Through it all, Tim, Herb and I howled with laughter—no way was any of us going to fall asleep! If the book is even half as funny as Billy Crystal is in person, then it’s going to be an hysterical read.
Billy Crystal as Fernando Lamas with a bunch
of famous rock musician friends (1985)
Monday, September 16, 2013
Tim served in the Navy during the Vietnam War, while I went to school and college. Vietnam was a horrible and divisive war that did not end well. My family hated it. I spent a big part of my senior year in high school worried that my male classmates would be drafted and killed in Vietnam.
Although the Korean-War-based sit-com M*A*S*H was supposedly an allegory of Vietnam, dramatic series about the war didn’t appear on TV until the late 1980s. Our favorite was China Beach. Set in an evacuation hospital in Vietnam, the show was unique in that it observed war through the eyes of the women who served as nurses, entertainers, volunteers and even prostitutes. The series was a revelation, realistically depicting the emotional as well as physical scars resulting from battle. The Paley Center for Media celebrated the show’s 25th anniversary by holding a cast reunion, Friday night, in Beverly Hills.
As is typical for Paley events, an episode of China Beach was screened, followed by an hour-long Q&A with the cast and creator. All the major players were there: writer/producer John Sacret Young; Dana Delaney, nurse Colleen McMurphy, who quickly becomes the show's main character and conscience; Marj Helgenberger, the modern-day (and highly entrepreneurial) “courtesan,” KC; Concetta Tomei, Lila Garreau, the Army “lifer” who is eventually put in charge of the base; Brian Wimmer, China Beach’s life guard Boonie, who has PTSD; Robert Picardo, the notorious womanizer and aptly named Dr. “Dick” Richards, who falls in love with McMurphy; Michael Boatman, the reluctant camp undertaker Sam Beckett; Troy Evans, motor-pool sergeant Bob Pepper, who marries major Garreau; Nancy Giles, private Frankie Bunsen, who starts her Vietnam tour in the motor pool; Ricki Lake, Red Cross volunteer Holly; Jeff Kober, the war-damaged 19-year-old soldier Dodger; and Chloe Webb, the outgoing entertainer. The actors obviously all still have great affection for each other and loved working on the show. No reunion movie is planned, but John Sacret Young did announce that he’s currently writing a novel that follows McMurphy’s life 25 years after Vietnam.
The episode they screened was the heartbreaking “Vets,” a clip-show that incorporates interviews with the real-life women on which the series was based. I vividly remembered every scene, but didn’t start crying until I heard the theme song: a bittersweet melody that perfectly captures the deep underlying sorrow of the show. At the end of the evening, harmonica player Tommy Morgan was called to the stage to play, once again, the plaintive China Beach theme. By the time he finished, there wasn’t a dry eye in the place.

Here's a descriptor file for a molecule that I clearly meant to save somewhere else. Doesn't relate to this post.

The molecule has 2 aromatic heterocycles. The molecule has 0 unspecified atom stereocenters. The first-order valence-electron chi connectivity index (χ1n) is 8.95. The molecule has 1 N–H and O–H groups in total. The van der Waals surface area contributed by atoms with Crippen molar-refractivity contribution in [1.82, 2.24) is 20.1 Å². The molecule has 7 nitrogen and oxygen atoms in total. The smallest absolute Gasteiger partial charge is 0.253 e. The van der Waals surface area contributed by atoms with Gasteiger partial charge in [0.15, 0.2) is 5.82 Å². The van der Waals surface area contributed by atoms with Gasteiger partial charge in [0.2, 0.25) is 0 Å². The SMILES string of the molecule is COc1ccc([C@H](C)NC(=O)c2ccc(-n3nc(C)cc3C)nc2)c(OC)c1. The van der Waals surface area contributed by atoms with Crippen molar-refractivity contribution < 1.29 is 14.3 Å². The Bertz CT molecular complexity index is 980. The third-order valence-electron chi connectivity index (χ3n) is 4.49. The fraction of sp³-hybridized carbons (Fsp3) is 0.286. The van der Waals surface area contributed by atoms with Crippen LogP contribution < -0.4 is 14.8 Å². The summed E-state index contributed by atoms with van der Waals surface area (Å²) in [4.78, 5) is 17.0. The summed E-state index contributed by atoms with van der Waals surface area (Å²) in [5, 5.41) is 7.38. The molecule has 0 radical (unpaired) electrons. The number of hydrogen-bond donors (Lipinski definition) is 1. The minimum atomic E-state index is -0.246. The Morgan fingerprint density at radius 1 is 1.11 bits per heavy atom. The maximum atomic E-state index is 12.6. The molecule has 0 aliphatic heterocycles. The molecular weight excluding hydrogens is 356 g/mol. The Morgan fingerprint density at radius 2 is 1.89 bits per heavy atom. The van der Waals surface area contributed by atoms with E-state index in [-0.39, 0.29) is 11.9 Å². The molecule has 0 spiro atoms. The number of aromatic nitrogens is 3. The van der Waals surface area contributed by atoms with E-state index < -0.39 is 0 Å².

Monday, September 09, 2013
I hope you’ll forgive me if I breakout into a British accent while I’m writing!
On Saturday, I spent most of the afternoon at UCLA watching a special screening of The Audience, a play about Elizabeth II, starring Helen Mirren as (once again) the queen. Unlike the movie The Queen, for which Mirren won an Oscar for remarkably capturing the essence of the older Elizabeth, The Audience spans the queen’s entire reign, dramatically (and humorously) recreating weekly meetings with her various prime ministers. The plot moves back and forth through time, testing not only Mirren’s acting ability, but also her talent as a quick-change artist as she, via several costumes and wigs, transforms from seasoned old monarch into youthful novice and back again. It was an amazing performance and truly fascinating play. Let’s hope it comes to the U.S.
Then, yesterday, Tim and I schlepped up to the Sundance Cinemas on Sunset to see Good Ol’ Freda, a documentary about Freda Kelly, the Beatles’ former secretary. Despite being the envy of every Beatles fan in the world during the 1960s, Kelly has led a rather normal life since leaving “the lads” and, in fact, has never told her story before now. And what a wonderful story it is, too. Only 17 years old and a huge fan herself, Freda was plucked from a local typing pool, by Beatles manager Brian Epstein, to become the band’s fan-club secretary. Over the next 11 years, she became almost like a member of their families and, to this day, is fiercely loyal to their memory. Hers is a sweet and completely fresh perspective on a story I thought I knew these past 50 years. I dare you not to cry when, at the end (spoiler alert!), she looks back on all the Beatles people who are now gone. Every Beatles fan needs to see this film.
They should also, of course, see Produced By George Martin, which aired on local station KCET last week. As everyone knows, the now Sir George Martin was just as responsible for creating the Beatles’ sound as the Beatles were themselves. Although less emotional than Freda, the Martin documentary is no less fascinating and filled with stories I had never heard. I bought the DVD immediately.